Twin Tweaks ...
WIRING UP THE CONTROL SYSTEM FOR THE FIRST TIME.
CHECKING THE POWER FROM OUR REGULATOR.
DRIVING PROTOBOT WIRELESSLY.
72 SERVO 06.2011
had to get a little creative to power the TRENDnet router.
The solution was a simple voltage regulator circuit using a
7805 IC and a couple of capacitors. Because of the strict
warnings that came with the router that any voltage over
5.1V could cause irreparable damage, we thought it best to
check our circuit with the infinitely useful multimeter before
hooking everything together. Sure enough, the regulated
voltage was in the Goldilocks zone with an output of
5.028V. We couldn’t have gotten a better deal had the
Priceline negotiator advised us that we could name our own
Physically wiring up the components was
straightforward. The 2CAN and CANipede come with free
wires that were easily crimped into the sockets necessary to
connect to the power distribution block. The TRENDnet
router comes with a USB power cable that allows the unit
to be powered from the USB port on a computer. We cut
the end of the cable that attached to the router and
extended the wires on the other side, so they could
comfortably accommodate the required sockets. The
compact components were easily mounted on an
electronics shelf on Protobot, and a few strategically placed
strips of Velcro were able to keep everything sitting tight.
The manual sagely suggests a bench test to make sure
everything is communicating properly. The first step is to
make sure that the 2CAN and the CANipede have updated
firmware which can be done with the 2CAN Firmware
Utility. The Firmware Utility has a fairly self-explanatory user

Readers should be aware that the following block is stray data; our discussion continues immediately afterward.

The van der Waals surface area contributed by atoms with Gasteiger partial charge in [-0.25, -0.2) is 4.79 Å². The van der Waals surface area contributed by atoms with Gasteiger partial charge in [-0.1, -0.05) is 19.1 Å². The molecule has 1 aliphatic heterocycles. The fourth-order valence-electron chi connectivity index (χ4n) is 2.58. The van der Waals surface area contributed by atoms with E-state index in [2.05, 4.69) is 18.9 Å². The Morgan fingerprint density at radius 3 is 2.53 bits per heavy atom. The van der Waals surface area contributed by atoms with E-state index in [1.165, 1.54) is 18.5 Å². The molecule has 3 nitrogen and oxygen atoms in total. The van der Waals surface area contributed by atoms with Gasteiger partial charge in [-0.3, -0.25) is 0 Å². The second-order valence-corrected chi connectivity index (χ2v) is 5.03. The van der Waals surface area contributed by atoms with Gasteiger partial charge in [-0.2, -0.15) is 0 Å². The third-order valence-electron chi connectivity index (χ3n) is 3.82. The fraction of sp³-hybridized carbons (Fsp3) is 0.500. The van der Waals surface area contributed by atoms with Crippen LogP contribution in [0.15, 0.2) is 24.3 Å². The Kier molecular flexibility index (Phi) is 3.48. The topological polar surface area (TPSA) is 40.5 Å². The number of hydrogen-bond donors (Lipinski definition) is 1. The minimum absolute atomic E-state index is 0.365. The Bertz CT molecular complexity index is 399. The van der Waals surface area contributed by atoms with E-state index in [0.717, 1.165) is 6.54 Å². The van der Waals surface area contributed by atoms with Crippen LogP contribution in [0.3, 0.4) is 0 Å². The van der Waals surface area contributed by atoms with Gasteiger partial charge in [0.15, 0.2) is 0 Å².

interface that gives helpful feedback as you go through the
steps of establishing communication with the 2CAN. The
only part of this process that was a hassle was synching the
IP address of the computer with the 2CAN. The Firmware
Utility ostensibly gives you a way to change the IP address
of your computer through the utility itself, but the changes
never seemed to take to our computer. Thankfully, the
manual also walks users through how to change the IP
address of their computer manually, which worked like a
After updating the 2CAN, you can open the Web
Dashboard to update the CANipede. The Web Dashboard
can be used to get helpful feedback from the entire control
system, with the CANipede being just one possible node.
Other nodes can be easily wired in parallel, but initial
implementation of the system does not require anything so
involved. Our only caveat about loading the firmware is to
be cognizant of the jumper on the CANipede. The jumper
can set the CANipede to termination resistor or bootloader
mode. For the purpose of updating the firmware, make
sure the CANipede is in bootloader mode.
After updating the firmware, the robot is ready for the
first bench test. The bench test uses the RCS to activate a
solenoid switch. No actual solenoids were harmed (or used)
in the making of this bench test, because the CANipede has
LEDs that light up when each solenoid switch is activated.
Using a USB game controller like the dual joystick model
from Logitech is recommended. We didn’t have one on
hand, but they can picked up at your local electronics store